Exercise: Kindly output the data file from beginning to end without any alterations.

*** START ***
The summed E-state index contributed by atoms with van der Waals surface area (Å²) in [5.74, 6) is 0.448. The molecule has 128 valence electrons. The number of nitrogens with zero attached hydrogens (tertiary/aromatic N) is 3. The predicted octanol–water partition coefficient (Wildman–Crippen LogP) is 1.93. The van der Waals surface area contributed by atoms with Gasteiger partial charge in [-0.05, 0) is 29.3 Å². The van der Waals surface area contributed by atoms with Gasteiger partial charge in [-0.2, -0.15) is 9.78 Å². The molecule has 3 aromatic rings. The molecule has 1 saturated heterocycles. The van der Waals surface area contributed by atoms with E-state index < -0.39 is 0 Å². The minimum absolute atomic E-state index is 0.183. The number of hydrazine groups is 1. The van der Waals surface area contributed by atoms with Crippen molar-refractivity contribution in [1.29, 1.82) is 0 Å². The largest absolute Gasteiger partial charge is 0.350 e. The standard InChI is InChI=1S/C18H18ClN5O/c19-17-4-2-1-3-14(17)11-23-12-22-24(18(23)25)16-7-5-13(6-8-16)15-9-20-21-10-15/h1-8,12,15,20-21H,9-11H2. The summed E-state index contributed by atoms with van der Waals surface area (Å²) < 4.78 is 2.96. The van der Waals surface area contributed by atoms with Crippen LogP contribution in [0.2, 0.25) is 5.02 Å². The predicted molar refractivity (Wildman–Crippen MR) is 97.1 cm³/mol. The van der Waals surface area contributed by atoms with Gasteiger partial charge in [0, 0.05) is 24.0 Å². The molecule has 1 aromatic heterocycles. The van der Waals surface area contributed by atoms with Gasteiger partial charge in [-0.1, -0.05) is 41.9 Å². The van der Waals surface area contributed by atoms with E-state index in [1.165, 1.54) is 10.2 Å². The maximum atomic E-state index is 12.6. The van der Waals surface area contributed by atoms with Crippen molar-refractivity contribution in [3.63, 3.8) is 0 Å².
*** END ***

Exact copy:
The summed E-state index contributed by atoms with van der Waals surface area (Å²) in [5.74, 6) is 0.448. The molecule has 128 valence electrons. The number of nitrogens with zero attached hydrogens (tertiary/aromatic N) is 3. The predicted octanol–water partition coefficient (Wildman–Crippen LogP) is 1.93. The van der Waals surface area contributed by atoms with Gasteiger partial charge in [-0.05, 0) is 29.3 Å². The van der Waals surface area contributed by atoms with Gasteiger partial charge in [-0.2, -0.15) is 9.78 Å². The molecule has 3 aromatic rings. The molecule has 1 saturated heterocycles. The van der Waals surface area contributed by atoms with E-state index < -0.39 is 0 Å². The minimum absolute atomic E-state index is 0.183. The number of hydrazine groups is 1. The van der Waals surface area contributed by atoms with Crippen molar-refractivity contribution in [1.29, 1.82) is 0 Å². The largest absolute Gasteiger partial charge is 0.350 e. The standard InChI is InChI=1S/C18H18ClN5O/c19-17-4-2-1-3-14(17)11-23-12-22-24(18(23)25)16-7-5-13(6-8-16)15-9-20-21-10-15/h1-8,12,15,20-21H,9-11H2. The summed E-state index contributed by atoms with van der Waals surface area (Å²) < 4.78 is 2.96. The van der Waals surface area contributed by atoms with Crippen LogP contribution in [0.2, 0.25) is 5.02 Å². The predicted molar refractivity (Wildman–Crippen MR) is 97.1 cm³/mol. The van der Waals surface area contributed by atoms with Gasteiger partial charge in [0, 0.05) is 24.0 Å². The molecule has 1 aromatic heterocycles. The van der Waals surface area contributed by atoms with Gasteiger partial charge in [-0.1, -0.05) is 41.9 Å². The van der Waals surface area contributed by atoms with E-state index in [1.165, 1.54) is 10.2 Å². The maximum atomic E-state index is 12.6. The van der Waals surface area contributed by atoms with Crippen molar-refractivity contribution in [3.63, 3.8) is 0 Å².